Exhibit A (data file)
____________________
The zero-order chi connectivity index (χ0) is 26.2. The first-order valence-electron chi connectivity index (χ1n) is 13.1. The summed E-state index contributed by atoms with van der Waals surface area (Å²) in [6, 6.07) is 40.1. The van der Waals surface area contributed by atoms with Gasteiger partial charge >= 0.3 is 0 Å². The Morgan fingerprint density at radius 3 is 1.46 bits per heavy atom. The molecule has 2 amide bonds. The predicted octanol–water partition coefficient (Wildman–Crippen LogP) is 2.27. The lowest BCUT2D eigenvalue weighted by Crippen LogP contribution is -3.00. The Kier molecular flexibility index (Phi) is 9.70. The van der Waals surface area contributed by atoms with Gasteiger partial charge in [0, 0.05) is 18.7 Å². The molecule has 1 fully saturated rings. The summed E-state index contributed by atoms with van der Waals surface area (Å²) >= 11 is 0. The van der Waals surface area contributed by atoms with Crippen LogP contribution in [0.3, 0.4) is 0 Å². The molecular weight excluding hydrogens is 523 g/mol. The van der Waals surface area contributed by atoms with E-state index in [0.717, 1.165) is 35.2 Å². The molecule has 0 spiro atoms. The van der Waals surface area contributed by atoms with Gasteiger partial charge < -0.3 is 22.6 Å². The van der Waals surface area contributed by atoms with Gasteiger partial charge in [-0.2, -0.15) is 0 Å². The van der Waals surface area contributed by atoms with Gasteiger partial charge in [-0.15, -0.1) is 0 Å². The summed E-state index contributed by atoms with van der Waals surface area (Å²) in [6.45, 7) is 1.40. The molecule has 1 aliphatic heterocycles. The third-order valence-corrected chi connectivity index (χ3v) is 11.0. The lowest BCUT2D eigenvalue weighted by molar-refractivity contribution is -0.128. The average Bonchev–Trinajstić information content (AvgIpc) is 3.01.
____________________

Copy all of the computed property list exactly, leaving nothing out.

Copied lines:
The zero-order chi connectivity index (χ0) is 26.2. The first-order valence-electron chi connectivity index (χ1n) is 13.1. The summed E-state index contributed by atoms with van der Waals surface area (Å²) in [6, 6.07) is 40.1. The van der Waals surface area contributed by atoms with Gasteiger partial charge >= 0.3 is 0 Å². The Morgan fingerprint density at radius 3 is 1.46 bits per heavy atom. The molecule has 2 amide bonds. The predicted octanol–water partition coefficient (Wildman–Crippen LogP) is 2.27. The lowest BCUT2D eigenvalue weighted by Crippen LogP contribution is -3.00. The Kier molecular flexibility index (Phi) is 9.70. The van der Waals surface area contributed by atoms with Gasteiger partial charge in [0, 0.05) is 18.7 Å². The molecule has 1 fully saturated rings. The summed E-state index contributed by atoms with van der Waals surface area (Å²) >= 11 is 0. The van der Waals surface area contributed by atoms with Crippen LogP contribution in [0.3, 0.4) is 0 Å². The molecular weight excluding hydrogens is 523 g/mol. The van der Waals surface area contributed by atoms with E-state index in [0.717, 1.165) is 35.2 Å². The molecule has 0 spiro atoms. The van der Waals surface area contributed by atoms with Gasteiger partial charge < -0.3 is 22.6 Å². The van der Waals surface area contributed by atoms with Gasteiger partial charge in [-0.2, -0.15) is 0 Å². The van der Waals surface area contributed by atoms with Gasteiger partial charge in [-0.15, -0.1) is 0 Å². The summed E-state index contributed by atoms with van der Waals surface area (Å²) in [6.45, 7) is 1.40. The molecule has 1 aliphatic heterocycles. The third-order valence-corrected chi connectivity index (χ3v) is 11.0. The lowest BCUT2D eigenvalue weighted by molar-refractivity contribution is -0.128. The average Bonchev–Trinajstić information content (AvgIpc) is 3.01.